# If statement with multiple boolean OR statements

Hi all,

I am setting a condition where if certain angle readings are detected the device will send an alert. Currently my conditional code looks like this

``````//Calculating the angle differences
flex = angle_pitch_output - angle_f2;
rot = angle_r - angle_r2;

if(flex < -15 || flex >= -15 && flex < 0 && rot <0 || flex >= 0 && flex < 15 && rot <-30 || flex >= 15 && flex < 30 && rot <-60
|| flex >= 45 && flex < 60 && rot > 60 || flex >= 60 && flex < 75 && rot > 30 || flex >= 75 && flex < 90 && rot > 15 || flex >= 90)
{
analogWrite(vibration,150);
}
else
{
analogWrite(vibration,0);
}
``````

Is there a way to clean up the if statement here? I am basing if off of a table which I attached below.

Thanks!

OP image:

You could convert the rotation and flexion values into category codes, then use table-lookup based on
the category codes. If say the rotation code was consecutive integers, 0,1,2,... and the flexion/extension
code was a bit mask 0x1, 0x2, 0x4, 0x8, 0x10, ...., then the rotation could be an index into a table of
bitpatterns representing rows of the table.

Now is a good time to decide whether you will ever want to distinguish between "high" and "alert".

@MarkT, thanks for the suggestion! I'm quite new at coding so I'll take a look at how to make a lookup table. Is there any benefit to using a lookup table rather than what I currently have, other than cleaning up the code a bit (just curious) i.e is it faster for the processor or uses less memory?

@aarg, I am not differentiating high and alert, forgot to mention that at the start. Also thanks for posting my image.

Yes, a lookup table is much clearer to read (just look at the chart you posted for example!) so it is much easier to maintain as well as less likely to contain mistakes. It is faster in most cases.

The table seems to imply that these aren't ranges, but discrete values. Do you ever get values in between the values listed in the table?

If not, then you could reduce the entire thing to a lookup table that takes 90 bytes. Since it is constant, you could also move it into PROGMEM, so no RAM needed.

For example:

``````//  Anonymous enums are a good way of defining a few integer constants for readability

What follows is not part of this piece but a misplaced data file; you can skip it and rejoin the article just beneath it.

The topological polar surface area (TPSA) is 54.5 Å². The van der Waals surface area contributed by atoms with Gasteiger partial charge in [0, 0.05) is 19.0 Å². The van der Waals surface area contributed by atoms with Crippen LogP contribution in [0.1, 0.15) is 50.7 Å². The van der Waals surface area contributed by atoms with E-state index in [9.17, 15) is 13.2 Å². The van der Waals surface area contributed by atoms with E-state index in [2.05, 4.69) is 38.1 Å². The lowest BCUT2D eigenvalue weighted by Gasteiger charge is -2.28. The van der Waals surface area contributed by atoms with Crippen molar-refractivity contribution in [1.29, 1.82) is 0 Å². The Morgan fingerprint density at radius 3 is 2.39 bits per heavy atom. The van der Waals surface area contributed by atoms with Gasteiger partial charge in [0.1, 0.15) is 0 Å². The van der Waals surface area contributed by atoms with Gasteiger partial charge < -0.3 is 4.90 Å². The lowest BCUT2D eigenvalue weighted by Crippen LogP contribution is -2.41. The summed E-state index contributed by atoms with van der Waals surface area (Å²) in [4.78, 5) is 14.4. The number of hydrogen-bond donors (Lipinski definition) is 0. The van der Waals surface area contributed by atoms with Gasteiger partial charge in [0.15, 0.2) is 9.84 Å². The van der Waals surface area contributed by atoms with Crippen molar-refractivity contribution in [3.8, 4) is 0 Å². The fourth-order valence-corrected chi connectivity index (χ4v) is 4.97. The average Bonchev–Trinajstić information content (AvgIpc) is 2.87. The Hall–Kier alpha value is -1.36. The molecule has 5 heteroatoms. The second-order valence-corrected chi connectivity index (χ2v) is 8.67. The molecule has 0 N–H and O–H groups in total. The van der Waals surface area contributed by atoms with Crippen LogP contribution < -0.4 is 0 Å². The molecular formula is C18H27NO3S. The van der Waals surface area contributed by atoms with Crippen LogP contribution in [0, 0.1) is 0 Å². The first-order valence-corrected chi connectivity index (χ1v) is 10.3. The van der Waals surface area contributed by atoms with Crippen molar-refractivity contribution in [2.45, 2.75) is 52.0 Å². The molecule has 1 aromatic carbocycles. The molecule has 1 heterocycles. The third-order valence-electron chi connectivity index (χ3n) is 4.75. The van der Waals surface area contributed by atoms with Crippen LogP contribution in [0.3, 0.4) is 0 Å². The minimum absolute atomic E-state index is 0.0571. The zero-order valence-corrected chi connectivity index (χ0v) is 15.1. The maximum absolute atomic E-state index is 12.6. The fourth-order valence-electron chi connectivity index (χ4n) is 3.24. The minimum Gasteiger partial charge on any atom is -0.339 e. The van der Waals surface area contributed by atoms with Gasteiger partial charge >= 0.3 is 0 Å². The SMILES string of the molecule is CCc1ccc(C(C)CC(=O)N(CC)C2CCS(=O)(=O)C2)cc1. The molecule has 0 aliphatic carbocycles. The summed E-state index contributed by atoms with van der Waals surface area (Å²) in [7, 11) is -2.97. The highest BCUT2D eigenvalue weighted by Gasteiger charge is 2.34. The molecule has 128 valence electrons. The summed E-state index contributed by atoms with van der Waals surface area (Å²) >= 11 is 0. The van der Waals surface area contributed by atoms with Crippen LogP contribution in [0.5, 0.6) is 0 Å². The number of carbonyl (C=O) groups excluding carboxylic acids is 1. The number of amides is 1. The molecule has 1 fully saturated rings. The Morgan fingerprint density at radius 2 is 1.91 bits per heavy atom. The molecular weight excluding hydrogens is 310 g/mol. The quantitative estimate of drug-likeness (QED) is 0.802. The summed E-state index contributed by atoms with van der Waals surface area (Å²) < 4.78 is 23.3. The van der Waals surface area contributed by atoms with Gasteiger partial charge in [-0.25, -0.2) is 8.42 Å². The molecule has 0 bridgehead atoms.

enum
{
LOW,
HIGH
};

byte actionTable[9][10] =
{
{HIGH, HIGH, ALERT, LOW, LOW, LOW, LOW, LOW, LOW, LOW},
//  Similarly for other 8 rows
};

//  assuming all values are exactly multiples of 15 like the table says...
//  Normalize values to range from 0-> the maximum, divide by 15 to get the index
byte action = actionTable[(rotation+60)/15][(flexion+15)/15];
``````

If space is a premium and you still want a lookup table, you could pack each row into one 32-bit integer. Then the entire table would be 36 bytes. Slightly more complicated code of course, but not terribly difficult.

Unfortunately, I need to interpret the table as a range of values. I think it's laid out rather poorly (I didn't make it), for example if there is 0 rotation and the leg is in 90-105 degrees flexion it should send an alert. Is there a way to do a range of values with a lookup table?

Thanks for the responses!

Playing off post #2, you could map() the rotation values to array offsets like so:

``````// Map angles to array offsets

// https://forum.arduino.cc/index.php?topic=670804.msg4514962#msg4514962

void setup() {
Serial.begin(115200);
int rotationIndex;
for (int rotationValue = -65; rotationValue < 66; rotationValue++) {
if (rotationValue % 15 == 0) Serial.println("valu  offset");
Serial.print(rotationValue);
Serial.print("\t");
rotationIndex = map(rotationValue, -60, 60, 0, 8);
Serial.println(rotationIndex);
}
}

void loop() {

}
``````

and make a similar one for the flex values. The array value at [rotationIndex][flexIndex] holds the status code/value.

liux3292:
Unfortunately, I need to interpret the table as a range of values. I think it’s laid out rather poorly (I didn’t make it), for example if there is 0 rotation and the leg is in 90-105 degrees flexion it should send an alert. Is there a way to do a range of values with a lookup table?

Thanks for the responses!

Yes, it would be trivial. Just use this:

``````byte action = actionTable[(rotation+60+14)/15][(flexion+15+14)/15];
``````

We take advantage of the fact that in C++ integer division of positive numbers always rounds down.
So, for a value of 91, we add 15 (to get it zero based) and another 14 (for rounding), giving 120. 120/15 = 8, which in c++ is the 9th value, which is the box you want.
At the other end, 105 maps to 134. 134/15 is, again, 8, so same box. 106 will jump to the next box.
if you want to be absolutely sure that your values always end up in the array, you can add some checks before the table look-up:

``````   if (rotation < -60) rotation = -60;
if (rotation > 60 ) rotation = 60;
//  Similarly for flexion
``````